The judge who presided over Amber Guyger’s murder trial continued has been making the media rounds after she gave the convicted murderer a hug in court. Dallas District Judge Tammy Kemp appeared on “The Tamron Hall Show” Thursday morning and reportedly shed some light on another controversial moment that happened after Guyger’s guilty verdict was read in court.
Kemp spoke about the viral moment when a courtroom bailiff was caught on video appearing to stroke Guyger’s blonde locks in a moment that seemed to be in line with the outpouring of sympathy for the convicted murderer. Guyger was recently found guilty of murdering the innocent and unarmed Botham Jean in his own apartment last year. Kemp used some of her time on Tamron’s show to offer some context to the awkward moment shared between Guyger and the bailiff.
Kemp said that the bailiff was not actually stroking Guyger’s hair. Instead, Kemp said the bailiff was simply checking Guyger’s hair and scalp for any possible contraband since the disgraced former officer would be spending the first of many nights in jail beginning that night on Oct. 1.
The main and verified Twitter account belonging to “The Tamron Hall Show” quote-retweeted the tweet and asked the show’s followers to “talk about it.”
A second look at the video of the bailiff and Guyger could lend some credence to Kemp’s claim Thursday. But people still seemed to have some doubt, especially since the practice of a bailiff checking a defendant’s hair immediately after a guilty verdict was not a common sight to the untrained eye.
Watch Tamron Hall’s interview with Kemp by clicking here.
Kemp’s appearance on “The Tamron Hall Show” came one day after her first televised interview, during which she cried and appeared to pull the race card while explaining her decision to offer Guyger her bible as well before giving the convicted murderer a hug in court.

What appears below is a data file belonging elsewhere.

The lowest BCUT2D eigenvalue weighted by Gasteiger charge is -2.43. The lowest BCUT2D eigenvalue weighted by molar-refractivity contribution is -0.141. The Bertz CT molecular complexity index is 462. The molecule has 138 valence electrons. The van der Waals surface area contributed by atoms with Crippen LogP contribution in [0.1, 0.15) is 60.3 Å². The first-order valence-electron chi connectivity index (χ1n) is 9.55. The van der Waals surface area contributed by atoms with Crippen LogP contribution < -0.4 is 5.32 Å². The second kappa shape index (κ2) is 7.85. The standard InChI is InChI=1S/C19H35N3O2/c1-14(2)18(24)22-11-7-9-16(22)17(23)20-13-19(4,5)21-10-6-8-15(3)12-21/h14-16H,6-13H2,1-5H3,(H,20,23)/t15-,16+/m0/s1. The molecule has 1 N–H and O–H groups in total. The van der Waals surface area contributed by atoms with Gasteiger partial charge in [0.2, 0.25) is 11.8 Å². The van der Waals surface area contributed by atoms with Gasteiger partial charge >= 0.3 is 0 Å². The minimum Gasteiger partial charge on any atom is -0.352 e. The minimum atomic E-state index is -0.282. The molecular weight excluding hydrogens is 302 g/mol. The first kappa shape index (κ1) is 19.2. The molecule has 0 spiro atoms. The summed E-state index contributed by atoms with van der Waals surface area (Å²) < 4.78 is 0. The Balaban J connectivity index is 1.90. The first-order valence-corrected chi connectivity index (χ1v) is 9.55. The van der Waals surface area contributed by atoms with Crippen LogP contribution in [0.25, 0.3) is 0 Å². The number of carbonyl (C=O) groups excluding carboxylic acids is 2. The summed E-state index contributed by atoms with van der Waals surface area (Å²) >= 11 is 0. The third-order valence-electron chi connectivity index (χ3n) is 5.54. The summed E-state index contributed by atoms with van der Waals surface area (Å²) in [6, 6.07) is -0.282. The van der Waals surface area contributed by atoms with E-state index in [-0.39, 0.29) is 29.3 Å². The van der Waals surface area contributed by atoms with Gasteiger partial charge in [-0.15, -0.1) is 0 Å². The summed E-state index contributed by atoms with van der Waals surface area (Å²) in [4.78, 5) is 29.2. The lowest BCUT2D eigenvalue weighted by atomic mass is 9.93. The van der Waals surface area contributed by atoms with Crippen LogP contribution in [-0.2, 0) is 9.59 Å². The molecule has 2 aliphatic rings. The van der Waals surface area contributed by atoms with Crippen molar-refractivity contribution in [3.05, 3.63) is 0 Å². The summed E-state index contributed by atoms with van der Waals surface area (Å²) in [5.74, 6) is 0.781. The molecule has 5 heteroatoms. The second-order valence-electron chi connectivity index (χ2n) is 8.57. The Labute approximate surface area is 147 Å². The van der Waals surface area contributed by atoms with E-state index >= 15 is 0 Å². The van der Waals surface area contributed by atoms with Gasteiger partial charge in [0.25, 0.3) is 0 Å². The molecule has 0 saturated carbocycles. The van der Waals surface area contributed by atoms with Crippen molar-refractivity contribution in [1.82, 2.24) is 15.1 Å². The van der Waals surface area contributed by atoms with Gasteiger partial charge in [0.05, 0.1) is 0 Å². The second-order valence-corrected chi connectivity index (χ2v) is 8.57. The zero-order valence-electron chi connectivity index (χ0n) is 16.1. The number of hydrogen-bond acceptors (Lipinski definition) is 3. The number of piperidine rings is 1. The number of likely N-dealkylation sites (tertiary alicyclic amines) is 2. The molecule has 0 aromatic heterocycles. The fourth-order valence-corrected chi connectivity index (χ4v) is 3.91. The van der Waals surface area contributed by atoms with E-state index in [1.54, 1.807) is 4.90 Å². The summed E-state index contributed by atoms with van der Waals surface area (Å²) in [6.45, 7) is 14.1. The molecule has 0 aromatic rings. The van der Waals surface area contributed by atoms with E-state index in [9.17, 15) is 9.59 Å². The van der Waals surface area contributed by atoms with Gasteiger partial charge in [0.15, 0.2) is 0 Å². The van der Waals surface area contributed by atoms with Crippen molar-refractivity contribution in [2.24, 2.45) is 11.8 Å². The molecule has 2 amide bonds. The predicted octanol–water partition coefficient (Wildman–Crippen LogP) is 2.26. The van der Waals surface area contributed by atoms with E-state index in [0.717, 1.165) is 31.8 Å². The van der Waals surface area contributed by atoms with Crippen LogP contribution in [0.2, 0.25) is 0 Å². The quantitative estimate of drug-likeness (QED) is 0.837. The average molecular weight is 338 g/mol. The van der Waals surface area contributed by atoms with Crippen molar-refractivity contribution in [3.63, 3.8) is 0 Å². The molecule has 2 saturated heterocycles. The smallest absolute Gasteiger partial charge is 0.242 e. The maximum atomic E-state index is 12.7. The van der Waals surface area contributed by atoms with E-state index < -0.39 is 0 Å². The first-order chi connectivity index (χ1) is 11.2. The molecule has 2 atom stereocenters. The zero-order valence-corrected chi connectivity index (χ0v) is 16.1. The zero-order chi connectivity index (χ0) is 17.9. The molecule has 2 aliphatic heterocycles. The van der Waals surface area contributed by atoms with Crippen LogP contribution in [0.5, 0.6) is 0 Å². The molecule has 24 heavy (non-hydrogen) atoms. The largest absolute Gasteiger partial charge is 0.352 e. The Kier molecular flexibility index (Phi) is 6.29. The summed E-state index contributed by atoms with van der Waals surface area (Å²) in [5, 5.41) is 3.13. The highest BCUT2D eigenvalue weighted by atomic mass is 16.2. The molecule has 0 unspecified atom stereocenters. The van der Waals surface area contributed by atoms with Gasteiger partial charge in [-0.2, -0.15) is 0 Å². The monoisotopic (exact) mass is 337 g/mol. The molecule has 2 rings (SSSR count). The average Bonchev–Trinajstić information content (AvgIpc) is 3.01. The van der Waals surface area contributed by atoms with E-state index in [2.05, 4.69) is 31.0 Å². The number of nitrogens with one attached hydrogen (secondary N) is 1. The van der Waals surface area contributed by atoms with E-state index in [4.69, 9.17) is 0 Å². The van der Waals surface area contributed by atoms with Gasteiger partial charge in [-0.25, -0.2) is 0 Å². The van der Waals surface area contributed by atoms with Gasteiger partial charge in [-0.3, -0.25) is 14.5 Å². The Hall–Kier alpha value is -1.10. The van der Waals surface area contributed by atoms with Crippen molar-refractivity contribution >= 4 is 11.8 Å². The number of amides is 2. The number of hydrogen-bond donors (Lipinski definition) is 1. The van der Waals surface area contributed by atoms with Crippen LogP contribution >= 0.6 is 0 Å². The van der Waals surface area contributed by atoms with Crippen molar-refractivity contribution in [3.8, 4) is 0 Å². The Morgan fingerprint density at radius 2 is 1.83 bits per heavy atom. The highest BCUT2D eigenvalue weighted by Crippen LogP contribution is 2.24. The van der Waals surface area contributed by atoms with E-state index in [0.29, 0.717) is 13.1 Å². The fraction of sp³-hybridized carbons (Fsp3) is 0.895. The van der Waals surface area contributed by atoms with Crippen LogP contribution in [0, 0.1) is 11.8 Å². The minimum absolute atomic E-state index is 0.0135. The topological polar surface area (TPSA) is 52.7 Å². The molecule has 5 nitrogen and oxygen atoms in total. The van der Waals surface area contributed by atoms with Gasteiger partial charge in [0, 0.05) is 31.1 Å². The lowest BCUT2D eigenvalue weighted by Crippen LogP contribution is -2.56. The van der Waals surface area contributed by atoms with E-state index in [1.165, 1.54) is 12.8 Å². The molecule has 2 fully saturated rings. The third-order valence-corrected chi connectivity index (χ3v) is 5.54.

Kemp told CNN she thought it would be “rude” if she didn’t hug Guyger after hugging Jean’s family. She recalled that said: “‘Ms. Guyger — Mr. Jean has forgiven you. Please forgive yourself, so you can have a purposeful life.’ And she asked me, ‘Do you think my life can still have a purpose?’ And I said, ‘I know it can.’”
Kemp claimed Guyger asked, “Do you think God will forgive me?” Kemp said yes and, according to the judge, Guyger added, “Well, I don’t even have a Bible. I don’t know where to begin.”
Kemp went on to explain to CNN, “And that’s when I went to retrieve my Bible and gave it to her.” Kemp also said, “She did tell me she’d bring my Bible back in 10 years.”
Kemp also responded to the backlash by saying, “Frankly, I don’t think I would be getting this criticism if Miss Guyger were a Black woman. I hate that we limit our compassion to one race.”
According to The Washington Post, legal experts said the hug was “not only rare but inappropriate.” Kenneth Williams, a professor at the South Texas College of Law in Houston, who has 30 years in legal practice told the Post, “She has indicated an affinity or sympathy for the defendant.”
President and Director-Counsel of LDF (NAACP Legal Defense and Educational) Sherrilyn Ifill wrote on Twitter, “A judge is not a an average citizen. She is not the victim. She is not the prosecution (technically ‘the peopl’). She must, especially in a case that arouses passion and conflict like this one, stand for impartial justice. She may speak words from the bench. This is too much.”